Sifting through thoughts: Duke Ellington as described from a database

Duke Ellington, 1946

Because of today’s technological advancements, researchers have access to more diverse digital data and resources than ever before, accessible from almost anywhere.

However, with abundant sources of information, clusters of data, and stacks of ideas, finding results that relate to or expand upon a specific research question may be difficult.

So how can a researcher conduct successful searches that produce relevant, cohesive results from which to derive a narrower hypothesis?

In this post, I will walk through the steps of the research process while conducting real research pertaining to the New Deal era.

First, what do I want to know about the New Deal? The first things that come to mind when I think of the era’s culture are music, jazz, and Duke Ellington. My question is this: How did Duke Ellington’s music impact New Deal era culture?

Research generally requires a realiable database. I chose this database from the Library of Congress so that I can locate primary source newspaper articles in the United States, in all states or only select states, during a certain range of time, on a subject which I must fill in.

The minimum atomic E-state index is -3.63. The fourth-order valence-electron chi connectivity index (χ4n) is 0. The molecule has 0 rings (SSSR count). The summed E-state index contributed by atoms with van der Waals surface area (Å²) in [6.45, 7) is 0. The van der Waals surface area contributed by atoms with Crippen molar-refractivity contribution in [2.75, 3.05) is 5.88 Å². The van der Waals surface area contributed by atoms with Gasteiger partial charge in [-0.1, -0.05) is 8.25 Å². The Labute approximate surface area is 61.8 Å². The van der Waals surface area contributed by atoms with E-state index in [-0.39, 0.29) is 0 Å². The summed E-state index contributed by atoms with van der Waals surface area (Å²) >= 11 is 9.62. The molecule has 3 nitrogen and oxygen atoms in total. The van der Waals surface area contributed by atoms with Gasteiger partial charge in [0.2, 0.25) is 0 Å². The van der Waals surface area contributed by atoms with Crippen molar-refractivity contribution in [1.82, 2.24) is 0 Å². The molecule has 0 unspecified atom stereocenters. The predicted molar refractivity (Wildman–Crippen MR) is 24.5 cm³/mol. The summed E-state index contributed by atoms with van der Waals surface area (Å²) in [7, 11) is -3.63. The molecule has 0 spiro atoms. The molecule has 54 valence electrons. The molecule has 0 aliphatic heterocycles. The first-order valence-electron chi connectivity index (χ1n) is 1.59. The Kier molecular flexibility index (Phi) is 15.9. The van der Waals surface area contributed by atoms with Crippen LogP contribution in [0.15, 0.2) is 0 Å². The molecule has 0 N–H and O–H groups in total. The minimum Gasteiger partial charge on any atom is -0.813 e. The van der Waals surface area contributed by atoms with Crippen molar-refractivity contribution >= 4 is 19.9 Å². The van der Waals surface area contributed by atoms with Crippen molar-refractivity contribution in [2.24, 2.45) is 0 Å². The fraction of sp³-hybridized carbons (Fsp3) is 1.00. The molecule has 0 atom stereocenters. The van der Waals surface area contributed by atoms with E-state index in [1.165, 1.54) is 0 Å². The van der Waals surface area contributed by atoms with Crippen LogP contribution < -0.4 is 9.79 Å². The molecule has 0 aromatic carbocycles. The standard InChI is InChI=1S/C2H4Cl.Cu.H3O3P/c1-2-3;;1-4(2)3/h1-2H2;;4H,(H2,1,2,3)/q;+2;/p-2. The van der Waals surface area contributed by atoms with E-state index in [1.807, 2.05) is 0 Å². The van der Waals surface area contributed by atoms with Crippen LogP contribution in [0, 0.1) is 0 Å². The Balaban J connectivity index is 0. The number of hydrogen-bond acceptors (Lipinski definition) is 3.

As pictured above, I chose to search articles within the years 1929 to 1943 in all states, with the name Duke Ellington as my first search. This narrows down the pool of articles relevant to my topic, which I can then refine once I understand available resources.

Immediately, my search returns 1,055 results, each of which contains the red highlighted text “Duke Ellington,” somewhere within the article. And though I could continue to refine my search, I believe that with my findings I can form a research question.

An article introducing Duke Ellington to the public eye
An article containing references of Duke Ellington’s contribution to increased business

What role did Duke Ellington play in redefining music culture and enjoyment? According to these articles, Ellington’s music not only increased attendance at shows1 and was compared to one of the top performers at the time. 2

By conducting specific searches within a database, formulating research questions with cohesive results can open doors to new discoveries.

  1. The Indianapolis times. [volume], August 24, 1935, Home Edition, Page PAGE 9, Image 9. Retrieved from
  2. The Phoenix index., June 28, 1941, Page PAGE SEVEN, Image . Retrieved from

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